‘Follow the Law or Resign’ – Good Advice for Supreme Court Justices
Washington, DC – Last week, Supreme Court Justice Anthony Kennedy reportedly told law students at Harvard University that government officials should step down and resign if faced with a law that violates their conscience. Although he did not refer specifically to Kim Davis, the message was clear – government officials who disagree with him and his four other colleagues regarding their newly invented and groundless marriage opinion ought to resign. Essentially, he said follow the law or resign. While this might sound good, the real question is “What is the law and what happens when Justices violate their oath to interpret the Constitution?”
“Unjust laws should be resisted. Religious freedom and conscience should be protected. Justices or judges who disregard the Constitution and impose their own will should resign,” said Mat Staver, Founder and Chairman of Liberty Counsel.
Justice Kennedy said, “Great respect, it seems to me, has to be given to people who resign rather than do something they view as morally wrong, in order to make a point. However, the rule of law is that, as a public official, in performing your legal duties, you are bound to enforce the law.”
Constitutional attorney, Harvard Law School graduate, and former Supreme Court Clerk to Justice Scalia, Ed Whelan, hit the nail on the head when he wrote:
“Follow the law or resign” will indeed often be the only choice facing government officials who have religious objections to carrying out their duties. But Kennedy’s statement overlooks the very real possibility … that Kim Davis may have a religious-liberty right under Kentucky law not to issue marriage licenses to same-sex couples (though that right would not extend to barring others in her office from issuing such licenses, at least if the licenses don’t bear her name). Kennedy’s statement also overlooks the distinct claim … that, contrary to the myth of judicial supremacy, government officials have an independent duty to apply their best understanding of the Constitution, not the Supreme Court’s mistaken understanding of it.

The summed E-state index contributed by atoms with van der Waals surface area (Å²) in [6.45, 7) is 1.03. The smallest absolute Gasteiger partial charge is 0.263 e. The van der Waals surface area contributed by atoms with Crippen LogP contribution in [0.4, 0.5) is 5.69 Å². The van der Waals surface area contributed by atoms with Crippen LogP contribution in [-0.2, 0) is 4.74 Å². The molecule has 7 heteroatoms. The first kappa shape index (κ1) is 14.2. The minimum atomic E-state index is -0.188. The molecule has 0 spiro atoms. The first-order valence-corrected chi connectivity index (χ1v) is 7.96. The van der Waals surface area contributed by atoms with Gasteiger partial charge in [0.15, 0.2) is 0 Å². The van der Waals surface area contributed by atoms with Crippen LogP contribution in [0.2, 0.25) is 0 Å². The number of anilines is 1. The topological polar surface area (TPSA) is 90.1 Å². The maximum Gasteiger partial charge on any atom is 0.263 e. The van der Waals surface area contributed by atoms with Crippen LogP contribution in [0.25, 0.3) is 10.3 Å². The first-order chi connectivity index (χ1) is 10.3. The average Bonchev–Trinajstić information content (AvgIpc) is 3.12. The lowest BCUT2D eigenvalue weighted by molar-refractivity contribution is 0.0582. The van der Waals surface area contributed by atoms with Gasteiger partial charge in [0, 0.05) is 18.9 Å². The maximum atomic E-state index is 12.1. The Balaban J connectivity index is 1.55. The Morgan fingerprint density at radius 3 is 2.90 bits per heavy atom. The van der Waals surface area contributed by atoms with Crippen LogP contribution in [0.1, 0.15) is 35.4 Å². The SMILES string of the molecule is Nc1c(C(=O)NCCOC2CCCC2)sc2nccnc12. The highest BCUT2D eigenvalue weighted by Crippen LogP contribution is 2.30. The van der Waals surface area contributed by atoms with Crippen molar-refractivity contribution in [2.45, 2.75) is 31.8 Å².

Given his career of rulings that barely masquerade his willfulness, Kennedy, in any event, is hardly to be taken seriously as a proponent of the “rule of law.” Had he followed his own advice of “follow the law or resign,” he would have resigned long ago. Instead, he avails himself of a third option: to misread the Constitution to impose his own policy preferences.
Thomas Jefferson did not believe in judicial supremacy. He would not enforce the Alien and Sedition Acts of 1798 that President John Adams had signed. Jefferson wrote a letter to Abigail Adams saying, “What gives you the idea that the judges have the final authority to be the arbiters of the law? If that were the case we would have a despotic branch.”
“We must stop fooling ourselves that whatever five people on the Supreme Court say is automatically the rule of law imposed on every American. When the Justices violate their oath and discard the Constitution they are sworn to uphold, they act on their own without constitutional authority. While there are many legal points that are debatable, it is beyond obvious that there is no constitutional authority to impose same-sex marriage by judicial decree,” concluded Staver.
About Liberty Counsel
Liberty Counsel is an international nonprofit, litigation, education, and policy organization dedicated to advancing religious freedom, the sanctity of life, and the family since 1989, by providing pro bono assistance and representation on these and related topics.
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